Intercontinental Exchange (ICE), the parent company of the New York Stock Exchange, is likely to delay the launch of Bakkt, its bitcoin futures trading and custody platform, a second time, CoinDesk has learned.

The company last set Jan. 24 as the launch date. However, ICE has yet to receive the necessary approvals from the U.S. Commodity Futures Trading Commission (CFTC), and at the pace the agency has been moving, it is unlikely that approvals will be secured in time to hit that target.

To be clear: That does not mean the CFTC won’t ultimately approve the plan. A person familiar with the agency’s inner workings said even a Jan. 30 launch was still plausible, meaning the delay could be just a matter of days.

Specifically, the CFTC must grant an exemption for Bakkt’s plan to custody bitcoin on behalf of its clients in its own “warehouse,” according to sources familiar with regulatory discussions of the plan. CFTC regulations normally require that customer funds be held by a bank, trust company or futures commission merchant (FCM).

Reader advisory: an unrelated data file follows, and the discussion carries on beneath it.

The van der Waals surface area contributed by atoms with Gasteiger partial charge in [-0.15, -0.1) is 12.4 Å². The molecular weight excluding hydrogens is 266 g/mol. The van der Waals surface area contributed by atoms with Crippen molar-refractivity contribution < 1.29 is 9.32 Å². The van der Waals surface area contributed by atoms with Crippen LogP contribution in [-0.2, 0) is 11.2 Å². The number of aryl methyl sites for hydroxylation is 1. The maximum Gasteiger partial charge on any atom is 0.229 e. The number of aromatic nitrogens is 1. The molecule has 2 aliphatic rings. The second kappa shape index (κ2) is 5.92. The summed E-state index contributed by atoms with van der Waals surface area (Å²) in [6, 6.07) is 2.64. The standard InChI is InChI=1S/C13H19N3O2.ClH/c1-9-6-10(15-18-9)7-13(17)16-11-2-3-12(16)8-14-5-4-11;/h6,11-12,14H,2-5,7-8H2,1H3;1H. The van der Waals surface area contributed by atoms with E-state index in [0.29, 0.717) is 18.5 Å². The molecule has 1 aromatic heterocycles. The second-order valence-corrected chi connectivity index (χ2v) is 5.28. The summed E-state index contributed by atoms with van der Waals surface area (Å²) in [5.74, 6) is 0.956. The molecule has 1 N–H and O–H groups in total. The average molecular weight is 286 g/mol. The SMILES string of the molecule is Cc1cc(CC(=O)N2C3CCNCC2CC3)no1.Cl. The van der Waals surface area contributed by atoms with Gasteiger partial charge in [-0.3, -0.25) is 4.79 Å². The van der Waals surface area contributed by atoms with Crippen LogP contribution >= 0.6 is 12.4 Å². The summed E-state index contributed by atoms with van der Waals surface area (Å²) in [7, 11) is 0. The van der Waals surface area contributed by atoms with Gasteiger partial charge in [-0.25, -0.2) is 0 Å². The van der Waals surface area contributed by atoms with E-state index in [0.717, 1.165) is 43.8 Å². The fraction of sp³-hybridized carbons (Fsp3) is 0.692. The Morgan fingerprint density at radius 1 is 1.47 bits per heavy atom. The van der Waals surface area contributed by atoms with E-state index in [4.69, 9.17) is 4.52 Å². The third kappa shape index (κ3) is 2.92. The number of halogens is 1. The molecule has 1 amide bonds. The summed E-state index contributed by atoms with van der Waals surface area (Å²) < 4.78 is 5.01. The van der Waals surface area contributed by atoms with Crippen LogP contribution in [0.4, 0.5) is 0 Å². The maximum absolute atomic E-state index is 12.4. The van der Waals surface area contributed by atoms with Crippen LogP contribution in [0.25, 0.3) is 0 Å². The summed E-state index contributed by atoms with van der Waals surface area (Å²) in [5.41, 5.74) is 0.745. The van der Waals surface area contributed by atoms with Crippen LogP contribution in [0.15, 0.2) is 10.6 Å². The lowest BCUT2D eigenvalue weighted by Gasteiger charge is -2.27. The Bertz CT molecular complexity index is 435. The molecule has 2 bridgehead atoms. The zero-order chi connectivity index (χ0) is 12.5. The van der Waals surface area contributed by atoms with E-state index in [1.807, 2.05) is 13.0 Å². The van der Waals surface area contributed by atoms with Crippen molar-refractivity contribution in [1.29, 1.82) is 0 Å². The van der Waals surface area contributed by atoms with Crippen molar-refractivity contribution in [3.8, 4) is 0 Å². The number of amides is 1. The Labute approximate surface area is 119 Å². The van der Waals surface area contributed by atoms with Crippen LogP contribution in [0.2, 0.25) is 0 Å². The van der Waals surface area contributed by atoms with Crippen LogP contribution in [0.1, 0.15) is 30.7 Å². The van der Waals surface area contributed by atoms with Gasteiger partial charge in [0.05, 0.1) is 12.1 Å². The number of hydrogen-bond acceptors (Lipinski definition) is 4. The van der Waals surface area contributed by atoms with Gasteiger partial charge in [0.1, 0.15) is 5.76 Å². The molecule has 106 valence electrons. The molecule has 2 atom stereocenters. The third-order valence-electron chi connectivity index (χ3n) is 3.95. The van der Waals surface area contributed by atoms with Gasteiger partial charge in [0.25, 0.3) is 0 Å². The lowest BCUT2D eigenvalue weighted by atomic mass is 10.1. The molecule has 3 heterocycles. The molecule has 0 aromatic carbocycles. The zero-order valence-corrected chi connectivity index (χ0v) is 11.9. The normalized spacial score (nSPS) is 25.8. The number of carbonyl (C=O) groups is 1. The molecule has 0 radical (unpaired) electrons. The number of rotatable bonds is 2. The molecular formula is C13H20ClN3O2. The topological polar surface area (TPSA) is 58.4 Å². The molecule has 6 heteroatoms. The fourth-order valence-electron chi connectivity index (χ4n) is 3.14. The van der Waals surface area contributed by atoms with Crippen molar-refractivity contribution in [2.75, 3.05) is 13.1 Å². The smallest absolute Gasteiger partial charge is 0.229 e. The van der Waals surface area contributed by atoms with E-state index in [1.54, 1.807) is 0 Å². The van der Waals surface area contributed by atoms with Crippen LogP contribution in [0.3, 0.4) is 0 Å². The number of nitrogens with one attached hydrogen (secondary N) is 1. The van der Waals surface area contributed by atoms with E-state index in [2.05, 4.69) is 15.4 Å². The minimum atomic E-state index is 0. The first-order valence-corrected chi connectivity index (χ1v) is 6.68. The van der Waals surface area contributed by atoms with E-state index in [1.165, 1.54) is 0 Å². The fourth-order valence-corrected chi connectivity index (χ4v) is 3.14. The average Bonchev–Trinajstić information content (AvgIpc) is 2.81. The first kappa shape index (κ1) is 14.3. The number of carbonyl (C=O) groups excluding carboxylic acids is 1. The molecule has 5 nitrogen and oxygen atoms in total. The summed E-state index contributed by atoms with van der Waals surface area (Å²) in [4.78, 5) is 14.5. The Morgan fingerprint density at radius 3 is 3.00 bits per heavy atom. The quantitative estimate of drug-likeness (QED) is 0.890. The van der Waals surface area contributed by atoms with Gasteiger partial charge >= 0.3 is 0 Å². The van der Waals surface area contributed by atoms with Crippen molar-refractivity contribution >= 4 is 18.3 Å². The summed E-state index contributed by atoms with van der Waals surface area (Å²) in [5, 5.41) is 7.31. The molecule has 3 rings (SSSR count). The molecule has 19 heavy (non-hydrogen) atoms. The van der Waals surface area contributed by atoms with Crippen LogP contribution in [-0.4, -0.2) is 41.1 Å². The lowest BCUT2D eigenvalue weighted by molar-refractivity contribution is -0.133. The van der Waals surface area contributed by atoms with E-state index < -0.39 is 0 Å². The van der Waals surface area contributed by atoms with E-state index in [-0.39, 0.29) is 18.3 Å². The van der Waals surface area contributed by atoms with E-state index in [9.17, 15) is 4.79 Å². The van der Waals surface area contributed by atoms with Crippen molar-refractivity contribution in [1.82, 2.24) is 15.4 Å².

The agency’s staff has finished reviewing Bakkt’s exemption request and passed it to the commission on Friday, one source said. Now the commissioners have to vote on whether to put out the proposal for public comment. After the 30-day comment period, the commissioners would likely take at least a couple days to read the comments, and then vote on the proposal itself.

But here’s the deal: Monday and Tuesday are now federal employee holidays. So unless these government officials decide to work on their days off, the earliest the commissioners are likely to vote on a public comment period and thereby start the 30-day clock is Wednesday, Dec. 26, the day after Christmas.

That already would push any final vote past Bakkt’s Jan. 24 launch target, even without taking into account the time needed to read the public comments. The possibility of a U.S. government shutdown threatens to further delay the process.

The exchange is likely to issue an updated launch target date, but not until next week, another source said.

This would be the second postponement. ICE had originally aimed to launch Bakkt in December, but last month it said that the “volume of interest” in the company and the “work required to get all the pieces in place” necessitated a delay.

Unlike the bitcoin futures offered by CME Group and Cboe, Bakkt’s will be physically settled, meaning actual bitcoin will change hands rather than cash when the contracts expire.

Photo via Stan Higgins for CoinDesk. From left: Michael J. Casey, the chairman of CoinDesk’s advisory board, interviews Bakkt CEO Kelly Loeffler and ICE chief Jeffrey Sprecher at Consensus: Invest 2018.